Trying to be a Savior Can Do More Harm Than Good

We all know 2020 was a hot mess. The pandemic started, political tension, and racial tension with hundreds of protests denouncing police brutality. It was a year that, undoubtedly, stressed a lot of people out. In this particular post, I’m going to talk about an article I read about a UCLA professor being suspended for not giving black students an easier final exam in June 2020. This article displayed the savior complex, society’s newfound understanding of how stressed black people are when it comes to societal issues, and the audacity people had with this newfound information.

A former professor is currently suing UCLA for wrongful termination from his job due to an incident in June 2020. The incident stems from a non-black student emailing the professor asking him to give leniency to the black students during the final exam in the wake of George Floyd’s death and civil unrest.

A snippet of the email,

“We are writing to express our tremendous concern about the impact that this final exam and project will have on the mental and physical health of our Black classmates,” the student wrote, according to Klein. The student, whose name was not released, then requested a “no harm” final exam, meaning that it would only count if it helped a student’s grade.

Newsweek Article

Please note, this email went to one professor and was not a school-wide email. First of all, who is “we” and the audacity to ask a professor to change his grading to accommodate black students.

The professor replied via email,

Are there any students that may be of mixed parentage, such as half black half-Asian? What do you suggest I do with respect to them? A full concession or just half? Also, do you have any idea if any students are from Minneapolis? I assume that they are probably especially devastated as well. I am thinking that a white student from there might possibly be even more devastated by this, especially because some might think that they’re racist even if they are not.

Newsweek Article

The professor thought the discussion would end, but he discovered the students called for his removal and had 20,000 signatures demanding he be fired. UCLA decided to suspend the professor.

I hope the professor wins his lawsuit and kept every email related to the matter. UCLA had no right to suspend the professor over this. Yes, it was during a time when tension was high, but instead of UCLA standing their ground with the professor, they decided to wash their hands of the matter, possibly due to not wanting to seem racist or problematic during a tense time. Whatever their rationale, it wasn’t enough to suspend this professor.

As for the non-black student who sent the email, who did they speak to prior to build up the nerve to send this email and gather 20,000 signatures? Since the article said it was a non-black student, my first thought was the student(s) talked to black classmates and discovered how tired and stressed they were. There was a build up of frustration in the black community with the murder of Ahmaud Arbery in February 2020, Breonna Taylor in March 2020, and many issues before and after these events. It’s a level of frustration many people will never fully understand but were made aware of last year if they communicated with black friends and associates. I think this student(s) discovered this during that moment of “societal enlightenment” and wanted to “help” the black students.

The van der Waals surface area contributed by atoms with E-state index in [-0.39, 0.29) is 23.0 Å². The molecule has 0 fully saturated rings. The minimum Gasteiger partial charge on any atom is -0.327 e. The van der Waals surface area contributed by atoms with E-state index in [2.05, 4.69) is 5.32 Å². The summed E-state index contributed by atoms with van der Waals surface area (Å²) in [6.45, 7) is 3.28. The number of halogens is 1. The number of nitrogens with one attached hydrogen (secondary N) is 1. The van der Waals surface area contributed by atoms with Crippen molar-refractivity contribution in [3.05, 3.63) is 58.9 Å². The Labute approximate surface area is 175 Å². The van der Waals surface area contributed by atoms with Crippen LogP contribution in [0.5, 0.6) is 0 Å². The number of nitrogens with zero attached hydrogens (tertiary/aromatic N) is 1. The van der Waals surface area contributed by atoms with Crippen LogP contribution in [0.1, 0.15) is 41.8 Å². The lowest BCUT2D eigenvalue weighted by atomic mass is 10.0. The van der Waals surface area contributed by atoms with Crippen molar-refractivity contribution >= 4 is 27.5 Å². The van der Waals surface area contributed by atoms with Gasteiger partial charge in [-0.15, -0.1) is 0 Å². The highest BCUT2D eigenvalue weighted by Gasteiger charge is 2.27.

Some may read this and not see the savior complex, but it’s there. The student(s) felt they could “help” the black students by grading them differently without taking into consideration the harm it could have on the black students AND the harm it could have on the professor. If the professor decided to go along with the idea, the black students may or may not have been aware they were graded differently. Let’s say they were made aware with some kind of announcement. How would the non-black students feel? They’d possibly feel that was unfair. If they decided to go along with it, would the black students feel like they weren’t competent enough to pass on their own? Maybe that’s just me? Maybe the students would have gone with the flow and everything turned out alright.

Let’s say the professor went along with it and replied to the student’s email. The students would have felt like they came to the rescue of their black students and possibly shared the news with others as if it was an accomplishment. Word would have gotten out that the professor granted leniency to the black students in his class. What about the black and non-black students in other classes throughout the school? Would they have gone along with it? Heck no! The teacher would have been in trouble and the black students, who were graded differently, would have to take the exam again.

When someone tries to fix something with a savior complex, they don’t take into consideration how it will impact the people they’re trying to “save” or anyone else involved. They just see a quick fix solution that will often make themselves feel good. This idea of wanting to be nice and helpful would have spiraled into the stereotype that black people aren’t smart and need a boost let alone ruining the reputation of a professor and a school.

The nerve of this student, despite doing it out of good faith, emailing the professor with this request is mindboggling. When I was in college, I was nervous to email the professor to let them know I wouldn’t be in class because I was sick. I feared they would tell me I would miss an important lecture that would impact my grade. I would never think to email a professor and ask them to change the grading for a select few. The nerve. I still want to know what verbiage was on that petition that garnered 20,000 signatures.

If you made it this far, thank you for reading my mini rant.

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